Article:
In order to maintain passen­ger traffic during the day, the morning northbound train went as far as Fergus and exchanged mail and passengers with the stranded southbound train, which then returned to Pal­merston, backing up all the way. The train from Guelph did the same, arriving in Guelph about 2pm. That meant the passengers were delayed about four hours.

By mid-afternoon the two wrecking trains were on the site and at work. In a little over an hour, at 4pm, they had the Canadian Pacific track open, allowing the morning train to complete its run to Elora.

By 8pm, the crews had the Grand Trunk track back in service, but the wreckage still littered the ground either side of the line. That allowed the evening passenger trains to pass through.

The wrecking crews worked until 11pm that night, and was back on the job early the next morning, to the strong disap­proval of those who upheld the sanctity of the Sabbath. Pulling the locomotive out of the mud was the biggest chore, but by 4pm, using two cranes, they had the wrecked engine on a flatcar and the rest of the debris cleaned up. The crew was sur­prised that the locomotive did not seem to be badly damaged.

The deceased fireman, Charl­es Laing, was only 32 years old. He lived at Palmer­ston with his wife and two young children. The Fergus cor­oner, Dr. Johnson, was away at St. Thomas, at a weekend encampment with the volunteer militia. In his place, Dr. Arthur Paget, of Elora, examined the body, and then released it to be taken back to Palmerston. He said that an inquest was quite unnecessary. An hour later the Crown Attorney, Henry Peter­son, telegraphed from Guelph that he was overruling Dr. Pag­et, and he demanded an inquest.

The grieving Mrs. Laing decided that her husband would be buried at his boyhood home in St. George. The coroner’s jury viewed the body in the bag­gage car when the south­bound train passed through Fergus on Sept. 14, and then adjourned to an upper room at the Dominion Hotel, across the street from the station, to hear the evidence. There was a final evening session at the Fergus council chamber.

In all, 11 witnesses gave evi­dence. Crown Attorney Pet-erson came up from Guelph, and took the lead in ques­tioning the witnesses. Much of the discussion centred on the matter of cattle wandering on streets. The Fergus bylaw was found to be at fault; it outlawed cattle running at large only at night.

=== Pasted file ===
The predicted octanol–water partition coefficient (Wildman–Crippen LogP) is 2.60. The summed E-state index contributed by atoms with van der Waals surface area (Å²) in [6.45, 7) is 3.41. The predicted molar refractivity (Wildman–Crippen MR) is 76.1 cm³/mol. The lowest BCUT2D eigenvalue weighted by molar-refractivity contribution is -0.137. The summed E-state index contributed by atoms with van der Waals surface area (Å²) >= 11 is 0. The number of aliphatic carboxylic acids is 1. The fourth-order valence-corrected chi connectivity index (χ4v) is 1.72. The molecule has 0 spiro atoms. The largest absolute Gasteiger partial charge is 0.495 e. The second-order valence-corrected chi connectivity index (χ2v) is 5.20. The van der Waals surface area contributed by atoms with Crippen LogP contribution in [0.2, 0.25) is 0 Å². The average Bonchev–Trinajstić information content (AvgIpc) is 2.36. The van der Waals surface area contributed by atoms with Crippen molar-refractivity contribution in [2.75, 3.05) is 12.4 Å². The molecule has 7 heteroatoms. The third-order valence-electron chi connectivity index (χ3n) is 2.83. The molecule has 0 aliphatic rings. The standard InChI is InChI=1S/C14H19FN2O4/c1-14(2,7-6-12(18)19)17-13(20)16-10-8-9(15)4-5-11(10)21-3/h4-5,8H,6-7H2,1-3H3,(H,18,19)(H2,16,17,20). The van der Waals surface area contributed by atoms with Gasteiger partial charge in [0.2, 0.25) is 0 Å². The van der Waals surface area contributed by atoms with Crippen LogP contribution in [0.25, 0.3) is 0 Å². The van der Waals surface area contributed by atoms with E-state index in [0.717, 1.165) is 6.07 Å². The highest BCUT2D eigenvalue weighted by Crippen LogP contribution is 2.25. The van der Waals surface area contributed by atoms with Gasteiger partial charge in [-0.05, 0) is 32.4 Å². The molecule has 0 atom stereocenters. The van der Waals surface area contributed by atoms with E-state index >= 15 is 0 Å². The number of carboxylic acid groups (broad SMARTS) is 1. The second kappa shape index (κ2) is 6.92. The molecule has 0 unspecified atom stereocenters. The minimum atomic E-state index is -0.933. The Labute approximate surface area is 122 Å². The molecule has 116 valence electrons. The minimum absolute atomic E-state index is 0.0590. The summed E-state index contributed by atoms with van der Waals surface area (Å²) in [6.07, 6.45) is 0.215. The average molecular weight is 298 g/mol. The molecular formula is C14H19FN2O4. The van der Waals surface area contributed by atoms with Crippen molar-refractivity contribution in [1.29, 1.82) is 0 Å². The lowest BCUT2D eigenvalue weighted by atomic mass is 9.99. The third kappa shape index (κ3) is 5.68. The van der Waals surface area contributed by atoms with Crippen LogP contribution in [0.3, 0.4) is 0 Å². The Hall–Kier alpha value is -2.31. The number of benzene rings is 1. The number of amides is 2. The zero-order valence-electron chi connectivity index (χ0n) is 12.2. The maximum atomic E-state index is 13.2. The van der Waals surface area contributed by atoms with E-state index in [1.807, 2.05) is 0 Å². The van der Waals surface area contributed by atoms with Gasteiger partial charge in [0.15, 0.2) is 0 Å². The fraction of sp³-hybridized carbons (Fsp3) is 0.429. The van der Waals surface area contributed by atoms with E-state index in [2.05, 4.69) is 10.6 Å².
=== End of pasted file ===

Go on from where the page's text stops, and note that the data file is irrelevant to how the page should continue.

The cow that had caused the wreck was owned by Stephen Hadfield, a section man on the Canadian Pacific line, who liv­ed near the scene. He had been in the habit of allowing the cow to wander at will around the neighbourhood. Several wit­nes­ses believed that, had the train been travelling faster, the cow would have been tossed to the side of the track by the im­pact.

The jury reached a verdict in a few minutes. They found that Laing’s death was an un­foreseeable accident. They recom­mended that the Grand Trunk post signs to the effect that cattle were not to be on public roads unattended within a half-mile of railway cross­ings, and that railway employ­ees be instructed to lay com­plaints under the law. There was no criticism of Hadfield for not keeping his cow teth­ered.

The final recommendation resurrected an old issue. The jury urged the Grand Trunk to proceed with an underpass to take St. George Street under the Grand Trunk tracks. Such an underpass had been promised when the line was built 21 years earlier, but no action as ever taken on it. The crossing was in no way connected with the wreck near Garafraxa Street.

The jury’s recommen­da­tions went unheeded, and there were many other derailments caused by livestock on the track, including a couple within a half mile of the 1891 wreck.



Stephen Thorning